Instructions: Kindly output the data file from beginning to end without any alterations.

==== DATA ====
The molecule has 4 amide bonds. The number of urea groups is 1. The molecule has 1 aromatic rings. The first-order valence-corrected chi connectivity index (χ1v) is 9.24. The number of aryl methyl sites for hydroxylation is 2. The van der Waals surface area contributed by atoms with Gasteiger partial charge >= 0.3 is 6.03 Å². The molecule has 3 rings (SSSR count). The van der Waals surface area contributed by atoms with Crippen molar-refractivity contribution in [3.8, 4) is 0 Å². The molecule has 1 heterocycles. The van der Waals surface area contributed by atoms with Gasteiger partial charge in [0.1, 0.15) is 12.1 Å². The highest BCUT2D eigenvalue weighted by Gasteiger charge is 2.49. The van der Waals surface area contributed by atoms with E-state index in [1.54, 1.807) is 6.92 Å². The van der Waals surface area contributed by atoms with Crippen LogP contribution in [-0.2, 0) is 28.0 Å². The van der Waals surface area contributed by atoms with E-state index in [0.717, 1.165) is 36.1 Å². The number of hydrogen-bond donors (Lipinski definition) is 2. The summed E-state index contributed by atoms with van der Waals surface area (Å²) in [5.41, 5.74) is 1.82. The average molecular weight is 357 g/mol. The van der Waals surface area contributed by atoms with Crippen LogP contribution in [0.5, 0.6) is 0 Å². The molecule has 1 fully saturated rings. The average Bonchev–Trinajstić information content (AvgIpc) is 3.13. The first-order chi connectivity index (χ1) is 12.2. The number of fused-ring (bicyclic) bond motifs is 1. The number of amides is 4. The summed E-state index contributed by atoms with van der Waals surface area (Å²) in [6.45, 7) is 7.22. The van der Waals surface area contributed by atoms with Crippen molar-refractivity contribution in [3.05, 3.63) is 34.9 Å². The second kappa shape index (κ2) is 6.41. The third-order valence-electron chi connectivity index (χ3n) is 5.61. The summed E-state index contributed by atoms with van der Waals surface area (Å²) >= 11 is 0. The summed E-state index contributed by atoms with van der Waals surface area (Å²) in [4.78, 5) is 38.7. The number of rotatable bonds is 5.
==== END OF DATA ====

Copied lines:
The molecule has 4 amide bonds. The number of urea groups is 1. The molecule has 1 aromatic rings. The first-order valence-corrected chi connectivity index (χ1v) is 9.24. The number of aryl methyl sites for hydroxylation is 2. The van der Waals surface area contributed by atoms with Gasteiger partial charge >= 0.3 is 6.03 Å². The molecule has 3 rings (SSSR count). The van der Waals surface area contributed by atoms with Crippen molar-refractivity contribution in [3.8, 4) is 0 Å². The molecule has 1 heterocycles. The van der Waals surface area contributed by atoms with Gasteiger partial charge in [0.1, 0.15) is 12.1 Å². The highest BCUT2D eigenvalue weighted by Gasteiger charge is 2.49. The van der Waals surface area contributed by atoms with E-state index in [1.54, 1.807) is 6.92 Å². The van der Waals surface area contributed by atoms with Crippen LogP contribution in [-0.2, 0) is 28.0 Å². The van der Waals surface area contributed by atoms with E-state index in [0.717, 1.165) is 36.1 Å². The number of hydrogen-bond donors (Lipinski definition) is 2. The summed E-state index contributed by atoms with van der Waals surface area (Å²) in [5.41, 5.74) is 1.82. The average molecular weight is 357 g/mol. The van der Waals surface area contributed by atoms with Crippen LogP contribution in [0.5, 0.6) is 0 Å². The molecule has 1 fully saturated rings. The average Bonchev–Trinajstić information content (AvgIpc) is 3.13. The first-order chi connectivity index (χ1) is 12.2. The number of fused-ring (bicyclic) bond motifs is 1. The number of amides is 4. The summed E-state index contributed by atoms with van der Waals surface area (Å²) in [6.45, 7) is 7.22. The van der Waals surface area contributed by atoms with Crippen molar-refractivity contribution in [3.05, 3.63) is 34.9 Å². The second kappa shape index (κ2) is 6.41. The third-order valence-electron chi connectivity index (χ3n) is 5.61. The summed E-state index contributed by atoms with van der Waals surface area (Å²) >= 11 is 0. The summed E-state index contributed by atoms with van der Waals surface area (Å²) in [4.78, 5) is 38.7. The number of rotatable bonds is 5.